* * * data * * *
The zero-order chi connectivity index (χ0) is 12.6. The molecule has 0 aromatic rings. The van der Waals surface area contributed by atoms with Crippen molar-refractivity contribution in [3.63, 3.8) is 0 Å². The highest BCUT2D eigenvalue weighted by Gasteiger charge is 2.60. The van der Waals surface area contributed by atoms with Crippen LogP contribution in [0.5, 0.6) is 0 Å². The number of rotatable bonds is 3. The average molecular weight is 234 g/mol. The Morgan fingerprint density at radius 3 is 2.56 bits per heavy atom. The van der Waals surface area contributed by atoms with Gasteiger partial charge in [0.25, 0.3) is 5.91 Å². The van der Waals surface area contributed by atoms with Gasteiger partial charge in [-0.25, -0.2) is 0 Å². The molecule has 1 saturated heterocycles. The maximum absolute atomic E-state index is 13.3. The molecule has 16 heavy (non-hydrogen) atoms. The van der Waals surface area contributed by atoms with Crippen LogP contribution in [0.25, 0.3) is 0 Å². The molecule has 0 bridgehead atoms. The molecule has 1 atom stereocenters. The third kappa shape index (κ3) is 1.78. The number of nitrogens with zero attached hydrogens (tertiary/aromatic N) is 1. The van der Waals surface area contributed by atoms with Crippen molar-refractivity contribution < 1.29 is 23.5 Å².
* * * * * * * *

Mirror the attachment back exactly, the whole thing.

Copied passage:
The zero-order chi connectivity index (χ0) is 12.6. The molecule has 0 aromatic rings. The van der Waals surface area contributed by atoms with Crippen molar-refractivity contribution in [3.63, 3.8) is 0 Å². The highest BCUT2D eigenvalue weighted by Gasteiger charge is 2.60. The van der Waals surface area contributed by atoms with Crippen LogP contribution in [0.5, 0.6) is 0 Å². The number of rotatable bonds is 3. The average molecular weight is 234 g/mol. The Morgan fingerprint density at radius 3 is 2.56 bits per heavy atom. The van der Waals surface area contributed by atoms with Gasteiger partial charge in [0.25, 0.3) is 5.91 Å². The van der Waals surface area contributed by atoms with Gasteiger partial charge in [-0.25, -0.2) is 0 Å². The molecule has 1 saturated heterocycles. The maximum absolute atomic E-state index is 13.3. The molecule has 16 heavy (non-hydrogen) atoms. The van der Waals surface area contributed by atoms with Crippen LogP contribution in [0.25, 0.3) is 0 Å². The molecule has 0 bridgehead atoms. The molecule has 1 atom stereocenters. The third kappa shape index (κ3) is 1.78. The number of nitrogens with zero attached hydrogens (tertiary/aromatic N) is 1. The van der Waals surface area contributed by atoms with Crippen molar-refractivity contribution < 1.29 is 23.5 Å².